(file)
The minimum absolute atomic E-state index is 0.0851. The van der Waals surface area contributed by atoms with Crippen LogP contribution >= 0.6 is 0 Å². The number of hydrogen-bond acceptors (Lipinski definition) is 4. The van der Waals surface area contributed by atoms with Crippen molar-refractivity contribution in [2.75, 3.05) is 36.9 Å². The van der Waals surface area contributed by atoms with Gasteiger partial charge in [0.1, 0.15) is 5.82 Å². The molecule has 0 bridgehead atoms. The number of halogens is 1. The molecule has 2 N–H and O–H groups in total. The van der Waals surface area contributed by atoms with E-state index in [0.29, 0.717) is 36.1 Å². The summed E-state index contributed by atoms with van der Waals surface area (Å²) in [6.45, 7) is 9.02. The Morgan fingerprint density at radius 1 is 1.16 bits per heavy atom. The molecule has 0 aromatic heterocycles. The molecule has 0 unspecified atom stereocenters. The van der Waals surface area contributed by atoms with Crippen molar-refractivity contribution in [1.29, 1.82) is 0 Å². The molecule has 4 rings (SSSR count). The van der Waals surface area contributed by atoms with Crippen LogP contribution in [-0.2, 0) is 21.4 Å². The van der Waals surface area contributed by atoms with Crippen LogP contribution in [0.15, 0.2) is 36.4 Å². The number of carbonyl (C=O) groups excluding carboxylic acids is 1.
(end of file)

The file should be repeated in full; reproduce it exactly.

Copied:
The minimum absolute atomic E-state index is 0.0851. The van der Waals surface area contributed by atoms with Crippen LogP contribution >= 0.6 is 0 Å². The number of hydrogen-bond acceptors (Lipinski definition) is 4. The van der Waals surface area contributed by atoms with Crippen molar-refractivity contribution in [2.75, 3.05) is 36.9 Å². The van der Waals surface area contributed by atoms with Gasteiger partial charge in [0.1, 0.15) is 5.82 Å². The molecule has 0 bridgehead atoms. The number of halogens is 1. The molecule has 2 N–H and O–H groups in total. The van der Waals surface area contributed by atoms with E-state index in [0.29, 0.717) is 36.1 Å². The summed E-state index contributed by atoms with van der Waals surface area (Å²) in [6.45, 7) is 9.02. The Morgan fingerprint density at radius 1 is 1.16 bits per heavy atom. The molecule has 0 aromatic heterocycles. The molecule has 0 unspecified atom stereocenters. The van der Waals surface area contributed by atoms with Crippen molar-refractivity contribution in [1.29, 1.82) is 0 Å². The molecule has 4 rings (SSSR count). The van der Waals surface area contributed by atoms with Crippen LogP contribution in [-0.2, 0) is 21.4 Å². The van der Waals surface area contributed by atoms with Crippen LogP contribution in [0.15, 0.2) is 36.4 Å². The number of carbonyl (C=O) groups excluding carboxylic acids is 1.